WHO Promoting Patient Safety Solutions Worldwide
The World Health Organization asked its member states May 2 to utilize nine patient safety solutions to reduce the toll of health care-related infections and other problems, which affect millions of patients, the agency said. "Recognizing that health care errors affect one in every 10 patients around the world, the WHO's World Alliance for Patient Safety and the Collaborating Centre have packaged nine effective solutions to reduce such errors," said WHO Director-General Dr Margaret Chan. "Implementing these solutions is a way to improve patient safety."
The solutions can be used to redesign patient care processes and make them safer, according to WHO. Already widely used in the United States, they are under the headings of: Look-alike, sound-alike medication names; patient identification; communication during patient handovers; performance of correct procedure at correct body site; control of concentrated electrolyte solutions; assuring medication accuracy at transitions in care; avoiding catheter and tubing misconnections; single use of injection devices; and improved hand hygiene to prevent health care-associated infections.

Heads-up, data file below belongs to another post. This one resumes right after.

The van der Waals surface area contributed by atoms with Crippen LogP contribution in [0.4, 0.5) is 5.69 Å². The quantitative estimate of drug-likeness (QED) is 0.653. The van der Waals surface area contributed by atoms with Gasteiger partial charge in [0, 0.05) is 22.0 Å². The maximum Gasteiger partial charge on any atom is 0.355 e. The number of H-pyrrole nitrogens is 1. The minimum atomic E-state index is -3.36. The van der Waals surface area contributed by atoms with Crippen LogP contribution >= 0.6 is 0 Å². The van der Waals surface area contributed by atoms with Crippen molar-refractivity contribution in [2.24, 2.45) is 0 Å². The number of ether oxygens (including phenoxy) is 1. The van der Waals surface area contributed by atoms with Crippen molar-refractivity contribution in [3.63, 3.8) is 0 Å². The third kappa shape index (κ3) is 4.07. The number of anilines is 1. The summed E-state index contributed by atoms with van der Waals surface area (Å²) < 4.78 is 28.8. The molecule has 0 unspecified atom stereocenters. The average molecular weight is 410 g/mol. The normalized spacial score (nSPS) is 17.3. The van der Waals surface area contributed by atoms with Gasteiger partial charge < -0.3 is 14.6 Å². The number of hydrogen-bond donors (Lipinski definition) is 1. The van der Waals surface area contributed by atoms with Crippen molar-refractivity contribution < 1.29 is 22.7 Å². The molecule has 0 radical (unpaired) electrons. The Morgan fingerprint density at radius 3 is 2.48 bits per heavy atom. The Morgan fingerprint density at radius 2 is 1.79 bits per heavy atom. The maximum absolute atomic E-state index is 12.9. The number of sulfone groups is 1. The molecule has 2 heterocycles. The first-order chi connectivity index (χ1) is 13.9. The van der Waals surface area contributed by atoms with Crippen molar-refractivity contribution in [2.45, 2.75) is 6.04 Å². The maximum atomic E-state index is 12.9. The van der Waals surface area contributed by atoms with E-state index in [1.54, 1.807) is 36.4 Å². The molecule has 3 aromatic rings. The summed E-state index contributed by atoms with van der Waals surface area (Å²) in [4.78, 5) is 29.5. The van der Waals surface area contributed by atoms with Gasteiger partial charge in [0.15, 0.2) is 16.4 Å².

In the past year, the center has assembled more than 50 experts in patient safety from around the world to identify and adapt the solutions to different needs. An international field review of the solutions was conducted to gather feedback from leading patient safety entities, accrediting bodies, ministries of health, international health professional organizations, and others, according to WHO. "These solutions offer to WHO member states a major new resource to assist their hospitals in avoiding preventable deaths and injuries," said Dr. Dennis S. O'Leary, president of the Joint Commission. "Countries around the world now face both the opportunity and the challenge to translate these solutions into tangible actions that actually save lives."